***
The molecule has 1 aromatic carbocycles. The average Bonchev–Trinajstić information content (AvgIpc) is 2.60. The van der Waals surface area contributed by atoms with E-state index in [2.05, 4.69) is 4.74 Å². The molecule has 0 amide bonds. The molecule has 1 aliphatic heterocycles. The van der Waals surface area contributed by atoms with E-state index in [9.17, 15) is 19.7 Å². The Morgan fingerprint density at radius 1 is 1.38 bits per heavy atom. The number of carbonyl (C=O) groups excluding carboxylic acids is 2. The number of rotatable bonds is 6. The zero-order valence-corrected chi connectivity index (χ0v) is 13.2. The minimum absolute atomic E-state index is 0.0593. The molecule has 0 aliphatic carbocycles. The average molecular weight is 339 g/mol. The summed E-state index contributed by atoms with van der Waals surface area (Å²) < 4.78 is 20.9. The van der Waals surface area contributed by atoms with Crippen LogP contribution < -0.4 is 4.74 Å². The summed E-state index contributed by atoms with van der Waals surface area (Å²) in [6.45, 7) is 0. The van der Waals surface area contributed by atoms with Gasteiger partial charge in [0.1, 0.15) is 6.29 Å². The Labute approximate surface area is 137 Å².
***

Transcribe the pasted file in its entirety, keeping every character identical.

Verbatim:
The molecule has 1 aromatic carbocycles. The average Bonchev–Trinajstić information content (AvgIpc) is 2.60. The van der Waals surface area contributed by atoms with E-state index in [2.05, 4.69) is 4.74 Å². The molecule has 0 amide bonds. The molecule has 1 aliphatic heterocycles. The van der Waals surface area contributed by atoms with E-state index in [9.17, 15) is 19.7 Å². The Morgan fingerprint density at radius 1 is 1.38 bits per heavy atom. The number of carbonyl (C=O) groups excluding carboxylic acids is 2. The number of rotatable bonds is 6. The zero-order valence-corrected chi connectivity index (χ0v) is 13.2. The minimum absolute atomic E-state index is 0.0593. The molecule has 0 aliphatic carbocycles. The average molecular weight is 339 g/mol. The summed E-state index contributed by atoms with van der Waals surface area (Å²) < 4.78 is 20.9. The van der Waals surface area contributed by atoms with Crippen LogP contribution < -0.4 is 4.74 Å². The summed E-state index contributed by atoms with van der Waals surface area (Å²) in [6.45, 7) is 0. The van der Waals surface area contributed by atoms with Gasteiger partial charge in [0.1, 0.15) is 6.29 Å². The Labute approximate surface area is 137 Å².